The early summit is urgently needed to inject clarity and stability into this keystone relationship, one that even before Donald Trump entered the White House, was deteriorating into an increasingly Cold War-type rivalry.
Maritime tensions, trade disagreements, clashes over cyber hacking, and disputes over the treatment of foreign media outlets and civil society organisations in China were already fraying the fabric of cooperation and undermining the health of the US-China relationship.
Then, Trump introduced even more uncertainty into the relationship, upending the so-called “constitution” of US-China relations by suggesting he might abandon the “one-China policy” and impose across-the-board tariffs against imports from China. People in both countries were bewildered by where he intended to take America’s relationship with China.
To make matters even more unpredictable, rumours began circulating that the president’s advisers – such as the pugnacious Steven Bannon and Peter Navarro (both of whom have previously speculated over the likelihood of a war between the US and China), family members such as Ivanka Trump and her husband Jared Kushner and various cabinet secretaries – were all competing for the president’s ear. With conflicting guidance from above, the thinly staffed State Department has been struggling to prepare an agenda and talking points for the imminent meeting.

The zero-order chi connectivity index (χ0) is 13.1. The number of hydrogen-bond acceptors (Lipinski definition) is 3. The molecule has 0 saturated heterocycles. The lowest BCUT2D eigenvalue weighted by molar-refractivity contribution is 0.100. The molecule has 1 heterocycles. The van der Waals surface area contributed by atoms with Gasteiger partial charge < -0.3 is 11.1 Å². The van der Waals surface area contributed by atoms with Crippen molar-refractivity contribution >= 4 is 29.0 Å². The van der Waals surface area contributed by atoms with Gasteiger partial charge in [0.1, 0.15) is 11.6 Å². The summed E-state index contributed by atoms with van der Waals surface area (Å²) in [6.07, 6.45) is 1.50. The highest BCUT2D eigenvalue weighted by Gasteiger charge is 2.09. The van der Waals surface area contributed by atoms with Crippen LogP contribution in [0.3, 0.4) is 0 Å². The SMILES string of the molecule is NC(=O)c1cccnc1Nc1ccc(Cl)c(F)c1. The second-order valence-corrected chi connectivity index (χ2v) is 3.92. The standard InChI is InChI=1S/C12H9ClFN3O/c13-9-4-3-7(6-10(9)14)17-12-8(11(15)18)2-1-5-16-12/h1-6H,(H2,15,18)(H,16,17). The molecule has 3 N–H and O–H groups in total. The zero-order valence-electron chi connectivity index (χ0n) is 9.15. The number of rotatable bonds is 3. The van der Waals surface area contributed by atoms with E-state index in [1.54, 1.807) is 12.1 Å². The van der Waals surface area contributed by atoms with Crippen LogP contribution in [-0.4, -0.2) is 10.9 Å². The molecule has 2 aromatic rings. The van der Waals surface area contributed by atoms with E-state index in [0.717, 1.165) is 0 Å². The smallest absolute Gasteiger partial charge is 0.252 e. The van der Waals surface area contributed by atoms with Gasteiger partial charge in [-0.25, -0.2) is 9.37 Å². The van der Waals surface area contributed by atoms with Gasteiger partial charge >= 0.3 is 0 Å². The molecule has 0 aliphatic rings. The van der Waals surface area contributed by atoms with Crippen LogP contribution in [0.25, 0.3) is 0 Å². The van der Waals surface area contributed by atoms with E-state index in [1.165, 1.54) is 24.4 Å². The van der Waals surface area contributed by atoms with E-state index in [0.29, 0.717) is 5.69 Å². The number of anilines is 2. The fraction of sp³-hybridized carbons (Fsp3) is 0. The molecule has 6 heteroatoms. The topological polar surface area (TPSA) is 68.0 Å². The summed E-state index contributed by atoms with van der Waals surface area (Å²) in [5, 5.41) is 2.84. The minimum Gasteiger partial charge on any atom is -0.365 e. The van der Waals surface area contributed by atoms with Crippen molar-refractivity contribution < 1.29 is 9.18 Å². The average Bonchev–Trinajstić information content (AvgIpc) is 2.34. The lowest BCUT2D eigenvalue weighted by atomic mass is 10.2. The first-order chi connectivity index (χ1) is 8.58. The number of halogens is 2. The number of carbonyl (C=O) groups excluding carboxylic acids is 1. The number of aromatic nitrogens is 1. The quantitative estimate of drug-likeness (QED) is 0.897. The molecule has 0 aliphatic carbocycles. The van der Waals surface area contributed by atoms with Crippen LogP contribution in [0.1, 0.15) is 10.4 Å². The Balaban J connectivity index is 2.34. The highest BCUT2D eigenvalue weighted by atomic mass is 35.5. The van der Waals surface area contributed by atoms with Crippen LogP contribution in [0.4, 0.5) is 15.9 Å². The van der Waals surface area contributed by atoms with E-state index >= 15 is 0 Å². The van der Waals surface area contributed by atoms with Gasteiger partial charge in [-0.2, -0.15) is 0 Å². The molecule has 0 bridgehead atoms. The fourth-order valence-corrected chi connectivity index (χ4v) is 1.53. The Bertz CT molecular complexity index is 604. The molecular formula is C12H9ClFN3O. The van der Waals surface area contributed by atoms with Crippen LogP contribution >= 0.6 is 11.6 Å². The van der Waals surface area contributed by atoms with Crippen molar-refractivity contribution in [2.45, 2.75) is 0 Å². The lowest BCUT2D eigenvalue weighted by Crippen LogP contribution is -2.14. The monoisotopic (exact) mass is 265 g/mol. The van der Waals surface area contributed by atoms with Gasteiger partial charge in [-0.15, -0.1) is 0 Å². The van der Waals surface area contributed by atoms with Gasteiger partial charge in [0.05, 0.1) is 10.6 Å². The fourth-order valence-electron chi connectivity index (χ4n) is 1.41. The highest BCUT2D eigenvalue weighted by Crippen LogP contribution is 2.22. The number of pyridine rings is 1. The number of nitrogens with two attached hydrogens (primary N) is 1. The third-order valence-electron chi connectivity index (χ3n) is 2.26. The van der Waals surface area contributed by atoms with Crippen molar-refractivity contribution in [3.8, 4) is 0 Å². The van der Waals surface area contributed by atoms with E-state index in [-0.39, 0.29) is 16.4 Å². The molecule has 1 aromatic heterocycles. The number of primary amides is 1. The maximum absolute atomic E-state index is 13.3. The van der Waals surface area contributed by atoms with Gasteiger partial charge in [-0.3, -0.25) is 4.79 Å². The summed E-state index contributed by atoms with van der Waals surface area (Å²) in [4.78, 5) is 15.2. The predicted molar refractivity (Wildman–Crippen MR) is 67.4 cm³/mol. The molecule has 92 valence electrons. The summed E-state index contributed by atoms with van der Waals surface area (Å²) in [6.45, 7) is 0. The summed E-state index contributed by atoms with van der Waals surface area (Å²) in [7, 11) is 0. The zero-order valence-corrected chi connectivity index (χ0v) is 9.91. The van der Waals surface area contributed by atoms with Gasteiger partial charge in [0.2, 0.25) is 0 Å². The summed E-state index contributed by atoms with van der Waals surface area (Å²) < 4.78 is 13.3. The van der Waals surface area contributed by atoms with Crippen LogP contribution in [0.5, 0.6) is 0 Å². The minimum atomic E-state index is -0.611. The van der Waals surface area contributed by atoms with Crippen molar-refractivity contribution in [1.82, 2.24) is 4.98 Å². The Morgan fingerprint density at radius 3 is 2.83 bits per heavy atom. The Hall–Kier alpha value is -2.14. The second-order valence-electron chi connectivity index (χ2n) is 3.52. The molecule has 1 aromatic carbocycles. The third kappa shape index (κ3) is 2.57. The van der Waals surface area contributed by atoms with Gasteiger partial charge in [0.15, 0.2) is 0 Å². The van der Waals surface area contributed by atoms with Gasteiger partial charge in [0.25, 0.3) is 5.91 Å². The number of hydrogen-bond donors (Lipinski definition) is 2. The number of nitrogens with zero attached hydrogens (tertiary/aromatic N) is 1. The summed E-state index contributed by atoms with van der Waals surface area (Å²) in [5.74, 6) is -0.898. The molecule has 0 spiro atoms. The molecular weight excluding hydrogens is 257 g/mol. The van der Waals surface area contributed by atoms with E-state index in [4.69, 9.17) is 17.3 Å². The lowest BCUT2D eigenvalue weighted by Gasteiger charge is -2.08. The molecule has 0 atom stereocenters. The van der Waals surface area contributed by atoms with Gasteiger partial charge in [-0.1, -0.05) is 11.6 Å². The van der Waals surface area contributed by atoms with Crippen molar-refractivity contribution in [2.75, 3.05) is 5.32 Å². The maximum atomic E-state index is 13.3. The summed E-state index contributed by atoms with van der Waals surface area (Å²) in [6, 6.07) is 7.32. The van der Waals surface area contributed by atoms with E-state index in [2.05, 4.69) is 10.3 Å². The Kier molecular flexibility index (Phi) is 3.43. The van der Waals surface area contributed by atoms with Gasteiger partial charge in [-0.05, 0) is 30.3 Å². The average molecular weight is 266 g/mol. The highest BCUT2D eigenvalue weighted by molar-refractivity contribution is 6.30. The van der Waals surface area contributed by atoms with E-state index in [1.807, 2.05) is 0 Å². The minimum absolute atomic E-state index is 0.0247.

But this summit is too important an occasion for the US to wander into it and just see what happens. What Trump urgently needs is a steadying road map that both clarifies what he means by “national interest” and itemises in terms of importance the specific problems he intends to table with Xi.
The recently released report of the Task Force on US Policy Toward China, organised by the Asia Society Centre on US-China Relations and the University of California’s 21st Century China Centre, would be a good place for Trump to start.
Written during a year and a half of consultations between twenty leading US-China experts, many of whom have served in past Republican and Democratic administrations, it provides a comprehensive work plan for handling China.
It recommends furthering US interests by retaining the fundamentals of stable relations – namely, a “one-China policy” and Washington’s Asian alliance system – while not flinching from pushing back on specific complaints to demand greater reciprocity.
The work plan for the first year identifies the following priorities:
1. The growing nuclear threat from North Korea should be the top priority not just because of the danger it poses to the US and its allies, but because it is an expanding area of common interest with China where people are now questioning why their government should keep making excuses for the brutal and unreliable Kim Jong-un regime.
If Trump tables a joint game plan that combines tougher economic pressure on Pyongyang with a serious effort to revive negotiations, Xi might be ready to make the strategic shift away from the Kim regime and give Trump the kind of deal that he claims as his special skill.